While I can see how this can create tension, I’ve always had a problem applying this “rule” to my writing. My characters refuse to sum up what they’re aiming for in a neat sound-bite and, if they do, they shoot off in the opposite direction a couple of chapters later. I could try reining them in, but they’d only start complaining that I was the one who invited them to act as if they were as quirky and contradictory as real people.
Let’s start with Alys, Always, the foundation for my latest Q&A with author Harriet Lane. What Frances wants is uncertain at the beginning and is gradually shaped by circumstance. Later, when she develops her plan, the details are withheld from the reader. The tension arises, not from following her along a clear path, but from wondering exactly where she’s heading and how far she’s prepared to go. Here’s what the author told me about this apparent subversion of the motivation ideal:
A reader generally comes to a novel -- especially a novel with a first-person narrative -- presuming that he or she is in ‘safe hands’. You take a lot for granted, and I thought it would be fun to explore that assumption. Harriet Lane.
Satish, the central character of Jubilee, also has secrets, but these stem from fear and shame rather than an attempt to manipulate. Yet what he wants is clear enough, although I’m not sure it meets the 'proper' criteria if a character wants something not to happen. But it works: we keep reading to discover why he doesn’t want to go to the reunion party and whether he will be able to avoid it.
If Satish is an example of negative motivation, Futh, the main character in The Lighthouse, serves to demonstrate how non-motivation can be effective. Although ostensibly driven to complete his walking tour, he’s someone who is more acted upon than active, consumed by the sadness of his childhood:
He isn’t really capable of leaving the past and the damage behind Alison Moore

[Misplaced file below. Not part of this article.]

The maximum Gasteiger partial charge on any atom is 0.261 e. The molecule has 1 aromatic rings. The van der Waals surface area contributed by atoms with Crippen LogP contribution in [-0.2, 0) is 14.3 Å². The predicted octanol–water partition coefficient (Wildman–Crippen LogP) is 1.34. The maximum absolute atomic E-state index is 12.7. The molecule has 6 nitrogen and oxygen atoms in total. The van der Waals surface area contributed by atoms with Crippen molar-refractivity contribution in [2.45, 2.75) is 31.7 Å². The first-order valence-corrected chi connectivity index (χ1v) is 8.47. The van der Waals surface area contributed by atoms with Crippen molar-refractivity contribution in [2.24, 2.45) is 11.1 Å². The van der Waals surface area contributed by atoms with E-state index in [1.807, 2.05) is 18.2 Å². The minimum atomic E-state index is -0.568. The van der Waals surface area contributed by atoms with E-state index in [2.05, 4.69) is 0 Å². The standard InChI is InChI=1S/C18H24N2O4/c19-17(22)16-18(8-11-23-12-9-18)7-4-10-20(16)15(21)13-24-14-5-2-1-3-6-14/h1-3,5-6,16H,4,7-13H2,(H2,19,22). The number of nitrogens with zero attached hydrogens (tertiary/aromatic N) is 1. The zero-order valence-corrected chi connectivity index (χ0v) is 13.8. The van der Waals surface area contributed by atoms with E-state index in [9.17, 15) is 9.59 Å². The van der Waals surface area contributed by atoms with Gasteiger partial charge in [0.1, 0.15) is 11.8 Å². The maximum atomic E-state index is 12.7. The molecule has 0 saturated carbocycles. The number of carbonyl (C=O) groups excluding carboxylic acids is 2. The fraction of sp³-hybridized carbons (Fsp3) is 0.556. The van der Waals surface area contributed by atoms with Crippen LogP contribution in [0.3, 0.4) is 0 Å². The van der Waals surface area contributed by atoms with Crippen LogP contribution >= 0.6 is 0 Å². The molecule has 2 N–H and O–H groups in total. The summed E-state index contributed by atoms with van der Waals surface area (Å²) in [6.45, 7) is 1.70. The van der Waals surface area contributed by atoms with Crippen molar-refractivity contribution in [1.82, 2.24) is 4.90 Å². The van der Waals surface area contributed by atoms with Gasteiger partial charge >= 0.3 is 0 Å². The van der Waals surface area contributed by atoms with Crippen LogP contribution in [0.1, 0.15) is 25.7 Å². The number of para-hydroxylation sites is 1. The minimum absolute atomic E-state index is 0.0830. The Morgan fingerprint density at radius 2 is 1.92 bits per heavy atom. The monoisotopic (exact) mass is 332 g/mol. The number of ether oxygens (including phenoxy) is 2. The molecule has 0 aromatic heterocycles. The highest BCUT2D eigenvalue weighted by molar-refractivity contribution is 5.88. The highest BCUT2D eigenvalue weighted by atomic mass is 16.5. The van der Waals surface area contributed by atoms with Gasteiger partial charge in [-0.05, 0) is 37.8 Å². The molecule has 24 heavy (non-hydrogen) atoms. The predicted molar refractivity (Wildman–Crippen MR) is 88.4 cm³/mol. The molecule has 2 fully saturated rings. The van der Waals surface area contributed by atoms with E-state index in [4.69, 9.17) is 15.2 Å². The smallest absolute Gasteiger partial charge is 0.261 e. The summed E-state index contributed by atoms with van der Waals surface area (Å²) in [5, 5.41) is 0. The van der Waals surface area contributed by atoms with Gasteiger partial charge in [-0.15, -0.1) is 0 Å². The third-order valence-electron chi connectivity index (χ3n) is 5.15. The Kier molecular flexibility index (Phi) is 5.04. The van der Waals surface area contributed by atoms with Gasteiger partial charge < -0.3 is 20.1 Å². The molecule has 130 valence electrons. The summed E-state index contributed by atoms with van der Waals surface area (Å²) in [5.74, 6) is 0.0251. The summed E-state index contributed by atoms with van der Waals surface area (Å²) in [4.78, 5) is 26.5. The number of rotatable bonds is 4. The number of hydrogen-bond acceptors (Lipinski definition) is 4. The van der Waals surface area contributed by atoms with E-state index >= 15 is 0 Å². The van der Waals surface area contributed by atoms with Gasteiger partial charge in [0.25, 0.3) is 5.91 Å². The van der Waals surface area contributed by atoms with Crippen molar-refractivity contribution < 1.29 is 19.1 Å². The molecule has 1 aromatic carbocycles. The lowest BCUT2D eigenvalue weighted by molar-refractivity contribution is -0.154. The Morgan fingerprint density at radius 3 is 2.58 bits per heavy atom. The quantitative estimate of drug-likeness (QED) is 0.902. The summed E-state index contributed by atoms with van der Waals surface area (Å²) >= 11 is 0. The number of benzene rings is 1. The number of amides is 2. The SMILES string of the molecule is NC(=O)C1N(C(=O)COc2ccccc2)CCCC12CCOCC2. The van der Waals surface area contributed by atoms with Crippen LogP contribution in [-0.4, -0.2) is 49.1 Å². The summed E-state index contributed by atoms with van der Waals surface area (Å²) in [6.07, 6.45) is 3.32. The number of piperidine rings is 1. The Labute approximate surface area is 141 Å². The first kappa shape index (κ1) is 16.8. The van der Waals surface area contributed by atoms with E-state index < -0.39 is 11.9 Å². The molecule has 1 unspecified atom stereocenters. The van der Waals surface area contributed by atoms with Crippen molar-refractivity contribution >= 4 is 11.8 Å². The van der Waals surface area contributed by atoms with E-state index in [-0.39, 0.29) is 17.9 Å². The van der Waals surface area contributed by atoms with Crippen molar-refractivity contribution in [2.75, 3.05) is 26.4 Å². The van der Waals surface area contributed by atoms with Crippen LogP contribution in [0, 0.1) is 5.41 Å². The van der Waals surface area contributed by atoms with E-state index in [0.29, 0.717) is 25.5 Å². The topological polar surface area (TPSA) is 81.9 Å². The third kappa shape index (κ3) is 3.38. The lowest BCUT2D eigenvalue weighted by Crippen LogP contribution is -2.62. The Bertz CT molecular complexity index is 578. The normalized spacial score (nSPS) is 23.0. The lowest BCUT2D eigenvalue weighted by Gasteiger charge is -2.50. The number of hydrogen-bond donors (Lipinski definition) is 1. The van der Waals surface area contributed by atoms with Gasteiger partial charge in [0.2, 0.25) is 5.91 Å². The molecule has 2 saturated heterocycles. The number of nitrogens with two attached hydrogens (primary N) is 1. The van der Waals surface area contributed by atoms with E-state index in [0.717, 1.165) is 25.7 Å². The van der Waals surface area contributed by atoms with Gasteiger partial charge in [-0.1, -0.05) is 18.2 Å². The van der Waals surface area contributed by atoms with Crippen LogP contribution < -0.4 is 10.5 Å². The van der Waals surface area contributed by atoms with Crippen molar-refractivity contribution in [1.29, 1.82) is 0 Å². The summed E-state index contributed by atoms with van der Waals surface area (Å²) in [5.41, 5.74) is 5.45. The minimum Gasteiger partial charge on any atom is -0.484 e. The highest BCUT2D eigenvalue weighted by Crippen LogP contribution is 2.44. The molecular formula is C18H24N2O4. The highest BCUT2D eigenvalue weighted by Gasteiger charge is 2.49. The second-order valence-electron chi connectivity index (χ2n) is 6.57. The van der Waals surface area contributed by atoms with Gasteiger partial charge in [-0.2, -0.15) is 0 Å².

I presume it’s his vulnerability that helps us tolerate his lack of direction. Yet a vulnerable narrator needn’t lack of direction. In Harmattan, it’s perfectly clear that twelve-year-old Haoua wants to continue her education. Yet this isn’t a story of will-she won’t-she achieve the goal of a school place, but of how bad things can get when that most ordinary of experiences is taken from her. Witnessing the attack on all that was good in her life, the reader shares the outrage that motivated Gavin Weston to begin the novel.
The other child narrator, five-year-old Pea, heroine of The Night Rainbow, can also tell us what she wants, setting out on a quest to make her mother happy. But how can the adult reader align herself with this desire in the knowledge that what really ought to happen is for the mother to get out of bed and recognise she has a living child to care for? Heavily pregnant following a stillbirth and having recently lost her husband, Maman is not unsympathetic. Like for Satish and Futh, there’s a generalised wish that the bad stuff hasn’t happened and the forward motion comes from hoping everyone will find a way through.
Finally, in The Banner of the Passing Clouds, the novel at the centre of my next author interview, Iosif strives to be loyal both to his family and to the state. With Stalin having taken up residence inside his body, these turn out to be contradictory ideals, pulling him in different directions.
Thus, in every one of these debut novels the main character’s motivation is less straightforward than the creative writing gurus would have us believe. Yet they are each, in their different ways, a gripping read. Goals can be vague, contradictory, withheld, unknown or denied; a character can be
motivated to avoid an outcome or to work towards the wrong thing. Motivation can be projected into the reader, so that we want to climb inside that fictional world and fix the problem.
Mixed-up motivation works well for me as a reader, how about you?